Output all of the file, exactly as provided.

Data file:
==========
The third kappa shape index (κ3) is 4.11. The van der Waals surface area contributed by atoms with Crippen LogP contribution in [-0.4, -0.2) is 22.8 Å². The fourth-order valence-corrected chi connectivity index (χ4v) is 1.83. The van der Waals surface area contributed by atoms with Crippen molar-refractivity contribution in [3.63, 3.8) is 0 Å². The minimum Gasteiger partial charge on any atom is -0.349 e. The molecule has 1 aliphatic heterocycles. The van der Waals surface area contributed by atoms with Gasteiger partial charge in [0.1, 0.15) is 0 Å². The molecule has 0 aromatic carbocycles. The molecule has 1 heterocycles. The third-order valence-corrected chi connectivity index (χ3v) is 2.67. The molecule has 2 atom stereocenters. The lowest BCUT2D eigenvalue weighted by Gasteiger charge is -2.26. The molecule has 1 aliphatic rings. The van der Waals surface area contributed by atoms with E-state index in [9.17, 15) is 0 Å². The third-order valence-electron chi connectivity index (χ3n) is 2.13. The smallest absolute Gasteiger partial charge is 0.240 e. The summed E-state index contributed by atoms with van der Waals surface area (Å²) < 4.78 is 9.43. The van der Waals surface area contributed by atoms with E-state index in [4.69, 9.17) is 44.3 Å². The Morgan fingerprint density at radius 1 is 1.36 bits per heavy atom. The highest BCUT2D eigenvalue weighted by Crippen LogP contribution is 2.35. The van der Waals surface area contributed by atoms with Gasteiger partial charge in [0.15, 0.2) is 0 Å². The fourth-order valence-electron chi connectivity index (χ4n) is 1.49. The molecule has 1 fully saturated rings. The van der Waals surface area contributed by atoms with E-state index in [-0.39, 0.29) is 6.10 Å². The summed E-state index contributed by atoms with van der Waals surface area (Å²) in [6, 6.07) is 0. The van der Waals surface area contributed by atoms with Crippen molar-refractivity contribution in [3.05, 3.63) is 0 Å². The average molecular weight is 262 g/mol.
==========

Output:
The third kappa shape index (κ3) is 4.11. The van der Waals surface area contributed by atoms with Crippen LogP contribution in [-0.4, -0.2) is 22.8 Å². The fourth-order valence-corrected chi connectivity index (χ4v) is 1.83. The van der Waals surface area contributed by atoms with Crippen molar-refractivity contribution in [3.63, 3.8) is 0 Å². The minimum Gasteiger partial charge on any atom is -0.349 e. The molecule has 1 aliphatic heterocycles. The van der Waals surface area contributed by atoms with Gasteiger partial charge in [0.1, 0.15) is 0 Å². The molecule has 0 aromatic carbocycles. The molecule has 1 heterocycles. The third-order valence-corrected chi connectivity index (χ3v) is 2.67. The molecule has 2 atom stereocenters. The lowest BCUT2D eigenvalue weighted by Gasteiger charge is -2.26. The molecule has 1 aliphatic rings. The van der Waals surface area contributed by atoms with E-state index in [9.17, 15) is 0 Å². The third-order valence-electron chi connectivity index (χ3n) is 2.13. The smallest absolute Gasteiger partial charge is 0.240 e. The summed E-state index contributed by atoms with van der Waals surface area (Å²) < 4.78 is 9.43. The van der Waals surface area contributed by atoms with E-state index in [4.69, 9.17) is 44.3 Å². The Morgan fingerprint density at radius 1 is 1.36 bits per heavy atom. The highest BCUT2D eigenvalue weighted by Crippen LogP contribution is 2.35. The van der Waals surface area contributed by atoms with Gasteiger partial charge in [0.15, 0.2) is 0 Å². The fourth-order valence-electron chi connectivity index (χ4n) is 1.49. The molecule has 1 fully saturated rings. The van der Waals surface area contributed by atoms with E-state index in [-0.39, 0.29) is 6.10 Å². The summed E-state index contributed by atoms with van der Waals surface area (Å²) in [6, 6.07) is 0. The van der Waals surface area contributed by atoms with Crippen molar-refractivity contribution in [3.05, 3.63) is 0 Å². The average molecular weight is 262 g/mol.